- Not to be confused with KCNC-TV.
North Carolina's first independent station, WCTU, was signed on July 9, 1967.
In 1971, Ted Turner's Turner Broadcasting System purchased WCTU and renamed it WRET which stood for his full name: Robert Edward Turner.
In early 1980, Westinghouse Broadcasting acquired WRET for $20 million — then the largest station sale at that time — so that Ted Turner could finance CNN, and changed its call letters on October 13 of that year to WPCQ standing for "People, the Carolinas, the Queen City". The station rebranded as Q36 to coincide with the callsign change.
From 1981 to 1985, WPCQ used the distinctive Group W typeface.
Westinghouse sold WPCQ to Renaissance Broadcasting in 1986 and the Group W font was subsequently dropped in favor of this Serpentine-based logo.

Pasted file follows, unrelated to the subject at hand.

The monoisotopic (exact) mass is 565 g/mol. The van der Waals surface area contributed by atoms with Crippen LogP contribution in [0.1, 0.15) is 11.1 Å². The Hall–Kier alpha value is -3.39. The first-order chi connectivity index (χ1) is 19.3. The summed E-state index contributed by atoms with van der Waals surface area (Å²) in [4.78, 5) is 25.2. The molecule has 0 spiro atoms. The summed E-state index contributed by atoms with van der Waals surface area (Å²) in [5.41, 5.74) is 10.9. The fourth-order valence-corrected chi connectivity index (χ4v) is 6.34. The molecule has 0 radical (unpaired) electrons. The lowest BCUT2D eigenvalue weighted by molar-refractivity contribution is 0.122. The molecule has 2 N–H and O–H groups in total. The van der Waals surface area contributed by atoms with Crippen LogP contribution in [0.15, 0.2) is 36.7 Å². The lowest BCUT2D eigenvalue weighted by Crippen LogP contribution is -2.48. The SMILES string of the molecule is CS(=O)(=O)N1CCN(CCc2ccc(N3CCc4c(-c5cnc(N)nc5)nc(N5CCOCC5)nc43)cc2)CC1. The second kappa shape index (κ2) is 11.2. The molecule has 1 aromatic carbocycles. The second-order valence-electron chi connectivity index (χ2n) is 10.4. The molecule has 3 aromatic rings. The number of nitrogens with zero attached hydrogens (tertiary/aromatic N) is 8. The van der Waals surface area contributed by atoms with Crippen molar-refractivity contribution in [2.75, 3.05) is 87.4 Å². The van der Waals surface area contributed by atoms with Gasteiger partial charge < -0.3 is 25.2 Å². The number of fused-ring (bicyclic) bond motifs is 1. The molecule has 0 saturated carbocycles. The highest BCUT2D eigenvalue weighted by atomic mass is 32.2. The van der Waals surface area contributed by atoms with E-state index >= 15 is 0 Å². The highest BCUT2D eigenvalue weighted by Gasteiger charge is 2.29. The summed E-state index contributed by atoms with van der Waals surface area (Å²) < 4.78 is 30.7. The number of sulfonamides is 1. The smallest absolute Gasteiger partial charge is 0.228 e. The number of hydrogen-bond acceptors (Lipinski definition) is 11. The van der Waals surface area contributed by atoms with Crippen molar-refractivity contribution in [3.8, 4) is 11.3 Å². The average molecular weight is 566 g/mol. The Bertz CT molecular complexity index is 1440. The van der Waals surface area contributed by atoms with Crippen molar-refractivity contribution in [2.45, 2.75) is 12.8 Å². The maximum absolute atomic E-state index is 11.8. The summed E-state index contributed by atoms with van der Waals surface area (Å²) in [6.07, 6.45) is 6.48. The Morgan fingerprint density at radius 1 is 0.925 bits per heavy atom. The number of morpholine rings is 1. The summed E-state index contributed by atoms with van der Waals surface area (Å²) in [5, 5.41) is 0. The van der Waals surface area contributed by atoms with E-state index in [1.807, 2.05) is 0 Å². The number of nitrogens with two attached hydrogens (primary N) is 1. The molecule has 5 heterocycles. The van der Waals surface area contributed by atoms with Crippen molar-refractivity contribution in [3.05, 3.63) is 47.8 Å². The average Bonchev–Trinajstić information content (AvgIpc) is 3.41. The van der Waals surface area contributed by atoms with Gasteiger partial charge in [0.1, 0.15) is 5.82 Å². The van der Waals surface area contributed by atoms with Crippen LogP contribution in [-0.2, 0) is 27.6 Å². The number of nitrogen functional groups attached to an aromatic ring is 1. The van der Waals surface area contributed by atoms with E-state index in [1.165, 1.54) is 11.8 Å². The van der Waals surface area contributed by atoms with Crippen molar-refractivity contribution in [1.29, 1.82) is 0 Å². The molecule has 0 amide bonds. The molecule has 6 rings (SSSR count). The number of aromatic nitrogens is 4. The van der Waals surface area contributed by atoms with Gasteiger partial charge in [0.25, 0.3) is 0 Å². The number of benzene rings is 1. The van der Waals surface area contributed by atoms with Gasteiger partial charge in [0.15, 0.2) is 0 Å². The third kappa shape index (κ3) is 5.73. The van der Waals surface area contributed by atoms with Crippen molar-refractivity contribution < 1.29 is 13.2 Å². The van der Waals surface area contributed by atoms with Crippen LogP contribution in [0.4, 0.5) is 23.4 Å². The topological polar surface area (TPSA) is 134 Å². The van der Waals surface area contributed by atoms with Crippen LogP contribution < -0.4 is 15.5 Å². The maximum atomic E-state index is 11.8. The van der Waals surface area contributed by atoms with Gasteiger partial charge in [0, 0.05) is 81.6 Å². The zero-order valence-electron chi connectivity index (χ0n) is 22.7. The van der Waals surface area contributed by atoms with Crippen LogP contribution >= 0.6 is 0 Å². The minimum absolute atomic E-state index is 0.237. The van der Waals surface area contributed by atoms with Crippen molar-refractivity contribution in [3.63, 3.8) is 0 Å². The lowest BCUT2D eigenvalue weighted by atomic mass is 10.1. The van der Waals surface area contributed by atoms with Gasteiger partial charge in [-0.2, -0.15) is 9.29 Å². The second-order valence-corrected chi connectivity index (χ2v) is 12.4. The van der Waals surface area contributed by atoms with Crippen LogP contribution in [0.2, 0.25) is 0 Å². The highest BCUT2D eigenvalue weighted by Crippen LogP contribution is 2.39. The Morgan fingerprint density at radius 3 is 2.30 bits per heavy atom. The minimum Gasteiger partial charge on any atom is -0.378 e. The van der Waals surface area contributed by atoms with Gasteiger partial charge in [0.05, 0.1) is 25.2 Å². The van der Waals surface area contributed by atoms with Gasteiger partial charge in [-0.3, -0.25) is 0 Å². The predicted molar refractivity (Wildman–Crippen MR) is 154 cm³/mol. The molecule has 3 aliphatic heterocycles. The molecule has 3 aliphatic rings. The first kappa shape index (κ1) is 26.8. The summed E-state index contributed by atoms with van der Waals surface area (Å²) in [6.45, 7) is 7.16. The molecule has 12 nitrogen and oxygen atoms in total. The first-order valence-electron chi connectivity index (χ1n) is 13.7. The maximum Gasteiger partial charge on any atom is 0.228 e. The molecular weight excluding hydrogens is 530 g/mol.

In its last year under the WPCQ callsign, channel 36 became known as "Today's 36".
The Providence Journal Company acquired WPCQ in 1988. On September 3, 1989; WCNC adopted its current call letters.
WCNC was renamed "NBC 6" in 1996, referencing its cable placement. 1997 saw Belo acquire The Providence Journal Company, and therefore WCNC.
WCNC dropped its cable placement in 2006.
In 2008, WCNC began using its over-the-air channel number again, with "NewsChannel 36" being the new brand.
In 2012, the station changed its name to "NBC Charlotte", dropping the "36" again.
WCNC joined Gannett in 2013 with that company's acquisition of Belo. WCNC revealed a new logo on July 31, 2014, as well as adopting Gannett's corporate graphics. The station reverted back to its call letters, but they are used alongside the name "NBC Charlotte".
TV stations in Charlotte